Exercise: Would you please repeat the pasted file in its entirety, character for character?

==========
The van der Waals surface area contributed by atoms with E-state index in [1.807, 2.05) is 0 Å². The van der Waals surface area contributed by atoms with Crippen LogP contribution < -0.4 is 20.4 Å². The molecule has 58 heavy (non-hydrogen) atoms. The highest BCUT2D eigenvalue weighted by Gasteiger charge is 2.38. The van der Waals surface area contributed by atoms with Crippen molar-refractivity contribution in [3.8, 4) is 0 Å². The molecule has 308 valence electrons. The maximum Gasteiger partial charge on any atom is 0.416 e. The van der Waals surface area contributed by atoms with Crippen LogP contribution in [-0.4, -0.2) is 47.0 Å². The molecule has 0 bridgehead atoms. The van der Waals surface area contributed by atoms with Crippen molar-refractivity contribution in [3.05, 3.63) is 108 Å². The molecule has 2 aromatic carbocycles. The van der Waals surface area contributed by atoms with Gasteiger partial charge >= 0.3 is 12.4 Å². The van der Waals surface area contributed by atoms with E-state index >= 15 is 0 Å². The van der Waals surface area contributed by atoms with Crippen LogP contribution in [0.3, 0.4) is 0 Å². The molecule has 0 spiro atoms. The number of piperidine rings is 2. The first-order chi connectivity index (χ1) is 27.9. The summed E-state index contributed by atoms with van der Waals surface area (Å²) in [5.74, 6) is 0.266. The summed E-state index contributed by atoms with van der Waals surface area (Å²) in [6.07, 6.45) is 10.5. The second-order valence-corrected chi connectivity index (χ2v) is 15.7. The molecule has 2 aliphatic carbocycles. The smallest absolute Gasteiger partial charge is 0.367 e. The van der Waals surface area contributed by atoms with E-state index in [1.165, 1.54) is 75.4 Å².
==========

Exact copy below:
The van der Waals surface area contributed by atoms with E-state index in [1.807, 2.05) is 0 Å². The van der Waals surface area contributed by atoms with Crippen LogP contribution < -0.4 is 20.4 Å². The molecule has 58 heavy (non-hydrogen) atoms. The highest BCUT2D eigenvalue weighted by Gasteiger charge is 2.38. The van der Waals surface area contributed by atoms with Crippen molar-refractivity contribution in [3.8, 4) is 0 Å². The molecule has 308 valence electrons. The maximum Gasteiger partial charge on any atom is 0.416 e. The van der Waals surface area contributed by atoms with Crippen LogP contribution in [-0.4, -0.2) is 47.0 Å². The molecule has 0 bridgehead atoms. The van der Waals surface area contributed by atoms with Crippen molar-refractivity contribution in [3.05, 3.63) is 108 Å². The molecule has 2 aromatic carbocycles. The van der Waals surface area contributed by atoms with Gasteiger partial charge >= 0.3 is 12.4 Å². The van der Waals surface area contributed by atoms with E-state index >= 15 is 0 Å². The van der Waals surface area contributed by atoms with Crippen LogP contribution in [0.3, 0.4) is 0 Å². The molecule has 0 spiro atoms. The number of piperidine rings is 2. The first-order chi connectivity index (χ1) is 27.9. The summed E-state index contributed by atoms with van der Waals surface area (Å²) in [5.74, 6) is 0.266. The summed E-state index contributed by atoms with van der Waals surface area (Å²) in [6.07, 6.45) is 10.5. The second-order valence-corrected chi connectivity index (χ2v) is 15.7. The molecule has 2 aliphatic carbocycles. The smallest absolute Gasteiger partial charge is 0.367 e. The van der Waals surface area contributed by atoms with E-state index in [1.165, 1.54) is 75.4 Å².